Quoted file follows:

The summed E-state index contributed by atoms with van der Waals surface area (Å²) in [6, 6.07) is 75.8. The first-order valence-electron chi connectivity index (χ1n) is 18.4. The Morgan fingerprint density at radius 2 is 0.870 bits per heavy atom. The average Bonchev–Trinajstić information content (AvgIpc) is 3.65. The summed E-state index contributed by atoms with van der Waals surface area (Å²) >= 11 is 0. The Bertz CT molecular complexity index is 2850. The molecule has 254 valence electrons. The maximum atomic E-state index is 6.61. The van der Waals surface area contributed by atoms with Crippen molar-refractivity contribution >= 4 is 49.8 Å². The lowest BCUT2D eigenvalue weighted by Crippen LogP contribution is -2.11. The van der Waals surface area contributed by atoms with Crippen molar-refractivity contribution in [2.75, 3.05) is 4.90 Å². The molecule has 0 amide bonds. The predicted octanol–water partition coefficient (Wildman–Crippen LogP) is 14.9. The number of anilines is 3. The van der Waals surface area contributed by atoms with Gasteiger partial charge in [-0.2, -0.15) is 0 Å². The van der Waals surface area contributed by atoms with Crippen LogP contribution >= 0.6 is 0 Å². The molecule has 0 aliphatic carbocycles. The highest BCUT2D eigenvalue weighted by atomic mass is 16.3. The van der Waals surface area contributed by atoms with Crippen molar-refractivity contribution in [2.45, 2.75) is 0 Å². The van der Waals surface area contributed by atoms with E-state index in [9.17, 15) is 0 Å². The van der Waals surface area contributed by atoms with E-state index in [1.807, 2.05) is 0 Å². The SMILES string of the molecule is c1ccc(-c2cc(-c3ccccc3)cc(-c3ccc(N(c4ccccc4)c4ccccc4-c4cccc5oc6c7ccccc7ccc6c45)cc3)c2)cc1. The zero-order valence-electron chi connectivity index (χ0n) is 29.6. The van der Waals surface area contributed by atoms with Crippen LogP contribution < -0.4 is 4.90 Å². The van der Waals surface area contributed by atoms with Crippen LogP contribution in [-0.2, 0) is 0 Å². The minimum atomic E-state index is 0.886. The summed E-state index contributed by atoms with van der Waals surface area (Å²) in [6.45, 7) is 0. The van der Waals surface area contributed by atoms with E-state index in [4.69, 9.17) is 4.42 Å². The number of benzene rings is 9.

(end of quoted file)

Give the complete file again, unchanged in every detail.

The summed E-state index contributed by atoms with van der Waals surface area (Å²) in [6, 6.07) is 75.8. The first-order valence-electron chi connectivity index (χ1n) is 18.4. The Morgan fingerprint density at radius 2 is 0.870 bits per heavy atom. The average Bonchev–Trinajstić information content (AvgIpc) is 3.65. The summed E-state index contributed by atoms with van der Waals surface area (Å²) >= 11 is 0. The Bertz CT molecular complexity index is 2850. The molecule has 254 valence electrons. The maximum atomic E-state index is 6.61. The van der Waals surface area contributed by atoms with Crippen molar-refractivity contribution >= 4 is 49.8 Å². The lowest BCUT2D eigenvalue weighted by Crippen LogP contribution is -2.11. The van der Waals surface area contributed by atoms with Crippen molar-refractivity contribution in [2.75, 3.05) is 4.90 Å². The molecule has 0 amide bonds. The predicted octanol–water partition coefficient (Wildman–Crippen LogP) is 14.9. The number of anilines is 3. The van der Waals surface area contributed by atoms with Gasteiger partial charge in [-0.2, -0.15) is 0 Å². The van der Waals surface area contributed by atoms with Crippen LogP contribution >= 0.6 is 0 Å². The molecule has 0 aliphatic carbocycles. The highest BCUT2D eigenvalue weighted by atomic mass is 16.3. The van der Waals surface area contributed by atoms with Crippen molar-refractivity contribution in [2.45, 2.75) is 0 Å². The van der Waals surface area contributed by atoms with E-state index in [9.17, 15) is 0 Å². The van der Waals surface area contributed by atoms with E-state index in [1.807, 2.05) is 0 Å². The SMILES string of the molecule is c1ccc(-c2cc(-c3ccccc3)cc(-c3ccc(N(c4ccccc4)c4ccccc4-c4cccc5oc6c7ccccc7ccc6c45)cc3)c2)cc1. The zero-order valence-electron chi connectivity index (χ0n) is 29.6. The van der Waals surface area contributed by atoms with Crippen LogP contribution < -0.4 is 4.90 Å². The van der Waals surface area contributed by atoms with Crippen LogP contribution in [-0.2, 0) is 0 Å². The minimum atomic E-state index is 0.886. The summed E-state index contributed by atoms with van der Waals surface area (Å²) in [6.45, 7) is 0. The van der Waals surface area contributed by atoms with E-state index in [4.69, 9.17) is 4.42 Å². The number of benzene rings is 9.